Actually, Russia’s Foreign Minister Sergey Lavrov had planned a trip to Serbia. But nothing will come of it now. The reason: Serbia’s neighboring countries denied the Russian plane permission to fly over it. A scandal, Lavrov thinks.

The visit of Russian Foreign Minister Sergei Lavrov to Belgrade, planned for Monday and Tuesday, has fallen through. Serbia’s neighboring countries refused “to allow Sergey Lavrov’s plane, which wanted to fly to Serbia, to fly over it,” said foreign ministry spokeswoman Maria Zakharova, according to Russian news agencies. The Kremlin’s chief diplomat reacted with outrage on Monday and spoke of a “scandal”. Lavrov, like President Vladimir Putin, is subject to Western sanctions because of the Russian war of aggression in Ukraine.

“The unthinkable happened,” Lavrov said at an online press conference. “A sovereign state has been deprived of the right to pursue foreign policy.” Kremlin spokesman Dmitry Peskov spoke of a “hostile act”. This could cause “certain problems”.

EU states deny Lavrov overflight rights

Actually, Lavrov should have arrived on Monday for a two-day visit to Serbia, which has not yet joined the EU sanctions against Russia. However, Bulgaria, North Macedonia and Montenegro refused his plane the overflight. “The Russian delegation was supposed to arrive in Belgrade for talks. But the EU and NATO member countries have closed their airspace,” said foreign ministry spokeswoman Maria Zakharova in Moscow.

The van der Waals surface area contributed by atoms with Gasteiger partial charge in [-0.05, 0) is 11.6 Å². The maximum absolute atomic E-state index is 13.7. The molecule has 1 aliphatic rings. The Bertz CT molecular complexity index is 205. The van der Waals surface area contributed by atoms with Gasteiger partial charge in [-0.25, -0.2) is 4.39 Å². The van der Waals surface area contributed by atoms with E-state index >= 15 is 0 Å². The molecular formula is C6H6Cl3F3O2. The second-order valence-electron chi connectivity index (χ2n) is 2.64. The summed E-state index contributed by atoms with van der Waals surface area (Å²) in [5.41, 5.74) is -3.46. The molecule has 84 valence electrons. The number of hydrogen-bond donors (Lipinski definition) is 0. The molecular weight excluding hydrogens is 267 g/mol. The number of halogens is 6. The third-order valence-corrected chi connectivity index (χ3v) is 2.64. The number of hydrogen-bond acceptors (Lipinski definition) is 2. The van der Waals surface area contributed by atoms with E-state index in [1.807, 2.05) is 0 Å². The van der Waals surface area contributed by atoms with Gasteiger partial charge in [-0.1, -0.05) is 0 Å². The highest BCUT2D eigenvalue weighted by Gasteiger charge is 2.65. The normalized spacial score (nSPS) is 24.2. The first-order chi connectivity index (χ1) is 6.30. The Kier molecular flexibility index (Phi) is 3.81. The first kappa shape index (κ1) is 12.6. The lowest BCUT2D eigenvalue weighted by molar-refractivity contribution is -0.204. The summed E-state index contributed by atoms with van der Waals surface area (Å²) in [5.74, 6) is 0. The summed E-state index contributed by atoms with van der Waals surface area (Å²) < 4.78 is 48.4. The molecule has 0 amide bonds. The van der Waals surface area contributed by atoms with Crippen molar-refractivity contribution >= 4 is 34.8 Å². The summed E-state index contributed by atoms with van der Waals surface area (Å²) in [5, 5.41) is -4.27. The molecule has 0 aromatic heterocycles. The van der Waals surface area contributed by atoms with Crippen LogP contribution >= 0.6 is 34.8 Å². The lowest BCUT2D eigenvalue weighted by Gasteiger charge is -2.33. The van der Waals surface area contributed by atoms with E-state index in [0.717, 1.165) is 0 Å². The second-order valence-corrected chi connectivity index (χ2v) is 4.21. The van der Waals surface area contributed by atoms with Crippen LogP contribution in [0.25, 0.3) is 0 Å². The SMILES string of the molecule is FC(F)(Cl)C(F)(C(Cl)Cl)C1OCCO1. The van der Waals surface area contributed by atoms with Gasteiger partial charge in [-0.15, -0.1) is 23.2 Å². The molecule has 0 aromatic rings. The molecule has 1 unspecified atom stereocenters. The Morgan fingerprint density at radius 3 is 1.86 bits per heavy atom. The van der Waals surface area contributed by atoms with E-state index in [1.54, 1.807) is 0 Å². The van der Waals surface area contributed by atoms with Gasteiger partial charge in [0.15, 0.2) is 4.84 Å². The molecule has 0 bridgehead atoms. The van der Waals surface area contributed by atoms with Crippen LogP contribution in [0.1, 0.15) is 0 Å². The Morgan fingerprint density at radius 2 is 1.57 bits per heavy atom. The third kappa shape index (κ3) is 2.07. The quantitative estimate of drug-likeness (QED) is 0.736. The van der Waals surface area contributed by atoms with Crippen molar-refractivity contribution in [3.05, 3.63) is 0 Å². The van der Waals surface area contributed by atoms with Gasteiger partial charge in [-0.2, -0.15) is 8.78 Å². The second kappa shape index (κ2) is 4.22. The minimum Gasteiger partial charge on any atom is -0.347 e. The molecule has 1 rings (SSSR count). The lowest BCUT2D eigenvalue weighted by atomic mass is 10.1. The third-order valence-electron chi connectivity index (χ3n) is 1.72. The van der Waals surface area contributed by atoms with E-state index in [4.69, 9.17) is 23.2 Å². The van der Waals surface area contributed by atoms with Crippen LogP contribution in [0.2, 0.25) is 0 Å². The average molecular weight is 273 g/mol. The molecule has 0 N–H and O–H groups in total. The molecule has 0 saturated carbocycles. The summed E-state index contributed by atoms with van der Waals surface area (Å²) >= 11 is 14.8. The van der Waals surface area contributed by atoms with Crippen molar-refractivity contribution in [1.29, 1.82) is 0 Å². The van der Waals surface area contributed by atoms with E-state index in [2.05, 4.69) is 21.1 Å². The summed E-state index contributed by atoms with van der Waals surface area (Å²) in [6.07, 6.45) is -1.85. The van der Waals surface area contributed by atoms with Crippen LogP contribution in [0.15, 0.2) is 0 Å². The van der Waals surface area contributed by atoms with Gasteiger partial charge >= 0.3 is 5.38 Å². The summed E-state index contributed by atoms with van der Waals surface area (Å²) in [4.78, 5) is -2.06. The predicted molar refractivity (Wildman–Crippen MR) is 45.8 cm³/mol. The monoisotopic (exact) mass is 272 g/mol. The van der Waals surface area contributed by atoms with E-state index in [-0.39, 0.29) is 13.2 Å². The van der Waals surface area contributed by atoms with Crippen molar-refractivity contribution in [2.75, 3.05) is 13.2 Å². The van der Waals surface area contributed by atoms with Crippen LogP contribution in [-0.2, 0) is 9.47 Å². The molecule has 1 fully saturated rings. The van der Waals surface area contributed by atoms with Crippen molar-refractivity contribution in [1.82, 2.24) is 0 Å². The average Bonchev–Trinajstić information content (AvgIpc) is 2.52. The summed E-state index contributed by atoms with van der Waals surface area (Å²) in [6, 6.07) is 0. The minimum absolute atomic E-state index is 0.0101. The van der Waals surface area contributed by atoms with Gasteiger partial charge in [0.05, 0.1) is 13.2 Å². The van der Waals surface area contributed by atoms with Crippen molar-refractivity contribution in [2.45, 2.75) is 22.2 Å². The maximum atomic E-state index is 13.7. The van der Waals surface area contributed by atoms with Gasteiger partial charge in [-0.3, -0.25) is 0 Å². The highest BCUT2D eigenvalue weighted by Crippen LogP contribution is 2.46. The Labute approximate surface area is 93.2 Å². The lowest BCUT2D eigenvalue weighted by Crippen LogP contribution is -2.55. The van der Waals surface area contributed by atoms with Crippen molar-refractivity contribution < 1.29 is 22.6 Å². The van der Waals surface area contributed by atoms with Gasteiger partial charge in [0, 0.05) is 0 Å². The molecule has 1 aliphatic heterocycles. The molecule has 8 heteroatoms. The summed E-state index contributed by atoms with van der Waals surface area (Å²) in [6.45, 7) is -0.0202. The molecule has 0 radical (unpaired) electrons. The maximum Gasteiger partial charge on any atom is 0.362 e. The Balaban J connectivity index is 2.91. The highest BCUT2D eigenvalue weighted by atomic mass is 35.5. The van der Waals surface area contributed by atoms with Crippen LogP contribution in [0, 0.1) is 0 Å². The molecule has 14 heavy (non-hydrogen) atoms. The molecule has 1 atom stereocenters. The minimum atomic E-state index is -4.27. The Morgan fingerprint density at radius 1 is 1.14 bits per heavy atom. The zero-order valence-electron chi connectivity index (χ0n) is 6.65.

Lavrov’s visit to Belgrade was therefore canceled of necessity, the Russian news agency Interfax reported, citing diplomatic circles in Moscow. The day after the Russian invasion of Ukraine began, the EU imposed sanctions on Putin and Lavrov, among others. She also blocked the airspace for Russian planes.

Deputy Speaker of the Russian House of Lords Konstantin Kosachev condemned the closure of airspace to Lavrov’s plane as a move “against Russia as a state and Serbia as a state”. He hopes for a joint and “extremely tough” reaction, which will not only be reflected in the form of diplomatic protests, but also in “concrete measures,” Kosatchev wrote via Telegram.

Serbia in the Ukraine war between the chairs

Serbian Prime Minister Ana Brnabic had already referred to “logistical” difficulties regarding overflight rights on the route of the Russian chief diplomat on Sunday. She described the situation surrounding Lavrov’s visit as “extraordinarily complicated”.

Lavrov originally wanted to meet Serbian President Aleksandar Vucic, Foreign Minister Nikola Selakovic and Patriarch of the Serbian Orthodox Church Porfirye in Belgrade.

Serbia has condemned the Russian military action against Ukraine, but at the same time Belgrade does not want to break with its ally and refuses to join the EU sanctions against Russia. Serbia recently extended a gas supply contract from Russia by three years.